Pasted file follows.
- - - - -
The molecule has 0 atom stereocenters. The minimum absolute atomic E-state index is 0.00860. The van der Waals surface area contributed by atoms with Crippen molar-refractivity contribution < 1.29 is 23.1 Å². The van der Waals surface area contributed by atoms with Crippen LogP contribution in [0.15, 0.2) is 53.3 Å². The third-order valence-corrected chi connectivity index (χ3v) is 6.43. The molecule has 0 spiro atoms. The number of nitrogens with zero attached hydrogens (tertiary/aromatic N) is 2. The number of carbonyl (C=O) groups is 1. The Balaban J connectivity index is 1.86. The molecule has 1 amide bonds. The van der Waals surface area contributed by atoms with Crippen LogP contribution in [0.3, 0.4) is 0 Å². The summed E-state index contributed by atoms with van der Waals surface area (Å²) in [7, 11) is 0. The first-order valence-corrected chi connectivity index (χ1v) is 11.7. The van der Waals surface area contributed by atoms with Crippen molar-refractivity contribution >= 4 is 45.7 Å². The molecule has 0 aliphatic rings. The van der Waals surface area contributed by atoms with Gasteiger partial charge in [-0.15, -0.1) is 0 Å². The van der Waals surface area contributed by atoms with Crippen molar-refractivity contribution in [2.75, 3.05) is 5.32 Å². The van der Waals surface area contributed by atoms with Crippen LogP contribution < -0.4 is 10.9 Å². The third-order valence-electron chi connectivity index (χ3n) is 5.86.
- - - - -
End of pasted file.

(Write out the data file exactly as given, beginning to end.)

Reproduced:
The molecule has 0 atom stereocenters. The minimum absolute atomic E-state index is 0.00860. The van der Waals surface area contributed by atoms with Crippen molar-refractivity contribution < 1.29 is 23.1 Å². The van der Waals surface area contributed by atoms with Crippen LogP contribution in [0.15, 0.2) is 53.3 Å². The third-order valence-corrected chi connectivity index (χ3v) is 6.43. The molecule has 0 spiro atoms. The number of nitrogens with zero attached hydrogens (tertiary/aromatic N) is 2. The number of carbonyl (C=O) groups is 1. The Balaban J connectivity index is 1.86. The molecule has 1 amide bonds. The van der Waals surface area contributed by atoms with Crippen LogP contribution in [0.3, 0.4) is 0 Å². The summed E-state index contributed by atoms with van der Waals surface area (Å²) in [7, 11) is 0. The first-order valence-corrected chi connectivity index (χ1v) is 11.7. The van der Waals surface area contributed by atoms with Crippen molar-refractivity contribution >= 4 is 45.7 Å². The molecule has 0 aliphatic rings. The van der Waals surface area contributed by atoms with Gasteiger partial charge in [-0.15, -0.1) is 0 Å². The van der Waals surface area contributed by atoms with Crippen molar-refractivity contribution in [2.75, 3.05) is 5.32 Å². The van der Waals surface area contributed by atoms with Crippen LogP contribution < -0.4 is 10.9 Å². The third-order valence-electron chi connectivity index (χ3n) is 5.86.